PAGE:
On the one hand there are now more refugees and stateless persons than ever before. On the other, the selling and buying of citizenship is a $25 billion a year global industry. Citizenship is viewed as an investment, marketed as such by its brokers. Wealthy Chinese who don’t feel safe in China, for example, or people who want to be able to travel freely within Europe or start a business there. More than half of the world’s countries have a program of citizenship through investment. In the US it costs $900,000 invested in a business that would create at least 10 jobs. In the UK it costs at least $2.5 million to buy a citizenship. Other countries are cheaper, although sometimes the cost can be surprising. Bulgaria’s is $560,000 close to that of Spain at $550,000 and the Caribbean islands from $150,000 or even in some cases $100,000. One of the most popular is the citizenship from Vanuatu which is $150,000, a program which is only 4 years old. It raises a lot of money for the tiny country which gained independence in the 1980’s and which can identify with what it means not to have a passport. It can take as little as a month and many of the people who have Vanuatu citizenship, which enables people to travel throughout Europe, have not even visited the tiny country made up of some 80 small islands in the Pacific.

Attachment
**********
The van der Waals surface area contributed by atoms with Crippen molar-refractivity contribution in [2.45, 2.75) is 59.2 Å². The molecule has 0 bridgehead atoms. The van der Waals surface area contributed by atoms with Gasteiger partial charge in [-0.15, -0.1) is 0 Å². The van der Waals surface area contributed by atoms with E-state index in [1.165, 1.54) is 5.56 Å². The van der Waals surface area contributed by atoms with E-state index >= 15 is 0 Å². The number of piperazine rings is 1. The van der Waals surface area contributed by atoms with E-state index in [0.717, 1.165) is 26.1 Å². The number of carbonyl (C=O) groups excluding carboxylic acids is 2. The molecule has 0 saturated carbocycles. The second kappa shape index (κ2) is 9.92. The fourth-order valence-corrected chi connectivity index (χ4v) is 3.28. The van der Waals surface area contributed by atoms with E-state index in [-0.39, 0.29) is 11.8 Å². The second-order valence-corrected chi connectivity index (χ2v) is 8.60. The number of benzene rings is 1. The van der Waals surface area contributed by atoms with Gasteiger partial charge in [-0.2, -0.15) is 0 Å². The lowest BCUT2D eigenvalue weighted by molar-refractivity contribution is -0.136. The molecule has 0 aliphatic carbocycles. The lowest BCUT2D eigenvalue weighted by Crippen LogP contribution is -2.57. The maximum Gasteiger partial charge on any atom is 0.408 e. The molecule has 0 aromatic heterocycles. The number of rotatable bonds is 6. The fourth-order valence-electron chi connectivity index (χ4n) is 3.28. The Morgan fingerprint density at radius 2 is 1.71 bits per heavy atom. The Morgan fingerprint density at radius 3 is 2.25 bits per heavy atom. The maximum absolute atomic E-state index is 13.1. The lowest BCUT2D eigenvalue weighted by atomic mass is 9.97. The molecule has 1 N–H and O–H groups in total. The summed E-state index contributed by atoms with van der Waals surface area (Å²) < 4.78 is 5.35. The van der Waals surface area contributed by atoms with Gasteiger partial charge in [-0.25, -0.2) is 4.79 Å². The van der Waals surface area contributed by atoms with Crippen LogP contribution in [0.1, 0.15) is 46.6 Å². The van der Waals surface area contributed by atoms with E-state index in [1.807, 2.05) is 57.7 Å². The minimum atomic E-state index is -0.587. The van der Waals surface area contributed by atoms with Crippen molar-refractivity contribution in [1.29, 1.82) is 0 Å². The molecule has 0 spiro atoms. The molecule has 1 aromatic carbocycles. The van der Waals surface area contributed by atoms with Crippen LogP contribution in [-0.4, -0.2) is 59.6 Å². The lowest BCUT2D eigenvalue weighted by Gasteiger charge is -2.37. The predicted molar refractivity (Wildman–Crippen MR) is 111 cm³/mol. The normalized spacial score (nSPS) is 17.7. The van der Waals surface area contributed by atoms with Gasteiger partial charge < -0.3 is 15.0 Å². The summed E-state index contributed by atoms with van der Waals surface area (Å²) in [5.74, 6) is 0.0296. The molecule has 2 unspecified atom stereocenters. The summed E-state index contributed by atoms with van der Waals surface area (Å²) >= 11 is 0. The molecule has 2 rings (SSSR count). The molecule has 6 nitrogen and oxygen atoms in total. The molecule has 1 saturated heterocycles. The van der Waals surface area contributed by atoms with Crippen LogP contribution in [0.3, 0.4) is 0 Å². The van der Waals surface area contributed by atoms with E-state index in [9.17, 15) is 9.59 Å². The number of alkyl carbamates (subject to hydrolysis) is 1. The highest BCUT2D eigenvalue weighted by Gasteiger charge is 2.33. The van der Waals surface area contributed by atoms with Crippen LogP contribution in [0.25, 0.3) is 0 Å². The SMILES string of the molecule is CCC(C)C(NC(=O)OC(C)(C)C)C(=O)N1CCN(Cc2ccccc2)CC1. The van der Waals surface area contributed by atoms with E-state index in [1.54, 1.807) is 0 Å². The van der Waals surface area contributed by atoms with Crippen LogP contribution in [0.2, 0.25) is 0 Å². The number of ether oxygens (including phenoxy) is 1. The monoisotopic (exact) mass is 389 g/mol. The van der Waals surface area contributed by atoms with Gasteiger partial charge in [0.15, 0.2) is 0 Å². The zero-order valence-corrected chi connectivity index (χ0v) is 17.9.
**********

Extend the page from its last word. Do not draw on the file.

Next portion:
One could say this business is a step, however distorted towards the notion of one world and it may slowly be causing a redefinition of what citizenship is—a point the marketers make. But regardless of how it is pitched, it is an option that benefits the rich and as such contributes to the inequalities of the world. It is also a business open to corruption. Couldn’t a drug lord buy a US citizenship, and at the very least use it to launder money? And so the issue of the buying and selling of citizenship begs the question: Are the minuses overshadowing the pluses?